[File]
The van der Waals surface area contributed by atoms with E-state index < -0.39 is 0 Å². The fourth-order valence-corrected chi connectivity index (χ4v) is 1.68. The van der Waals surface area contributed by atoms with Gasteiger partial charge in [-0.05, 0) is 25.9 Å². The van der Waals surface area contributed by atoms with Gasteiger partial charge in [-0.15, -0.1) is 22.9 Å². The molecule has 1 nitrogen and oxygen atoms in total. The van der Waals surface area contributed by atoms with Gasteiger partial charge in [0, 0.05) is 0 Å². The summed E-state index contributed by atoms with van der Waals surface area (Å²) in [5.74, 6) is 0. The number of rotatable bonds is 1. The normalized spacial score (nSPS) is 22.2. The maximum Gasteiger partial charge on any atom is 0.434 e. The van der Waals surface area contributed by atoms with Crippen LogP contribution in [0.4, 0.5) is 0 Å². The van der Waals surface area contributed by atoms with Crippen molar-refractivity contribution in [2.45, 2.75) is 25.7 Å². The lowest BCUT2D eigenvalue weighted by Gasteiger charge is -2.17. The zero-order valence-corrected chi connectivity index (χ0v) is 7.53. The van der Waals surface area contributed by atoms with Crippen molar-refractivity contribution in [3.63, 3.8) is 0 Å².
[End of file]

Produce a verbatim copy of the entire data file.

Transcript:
The van der Waals surface area contributed by atoms with E-state index < -0.39 is 0 Å². The fourth-order valence-corrected chi connectivity index (χ4v) is 1.68. The van der Waals surface area contributed by atoms with Gasteiger partial charge in [-0.05, 0) is 25.9 Å². The van der Waals surface area contributed by atoms with Gasteiger partial charge in [-0.15, -0.1) is 22.9 Å². The molecule has 1 nitrogen and oxygen atoms in total. The van der Waals surface area contributed by atoms with Gasteiger partial charge in [0, 0.05) is 0 Å². The summed E-state index contributed by atoms with van der Waals surface area (Å²) in [5.74, 6) is 0. The number of rotatable bonds is 1. The normalized spacial score (nSPS) is 22.2. The maximum Gasteiger partial charge on any atom is 0.434 e. The van der Waals surface area contributed by atoms with Crippen LogP contribution in [0.4, 0.5) is 0 Å². The van der Waals surface area contributed by atoms with Crippen molar-refractivity contribution in [2.45, 2.75) is 25.7 Å². The lowest BCUT2D eigenvalue weighted by Gasteiger charge is -2.17. The zero-order valence-corrected chi connectivity index (χ0v) is 7.53. The van der Waals surface area contributed by atoms with Crippen molar-refractivity contribution in [3.63, 3.8) is 0 Å².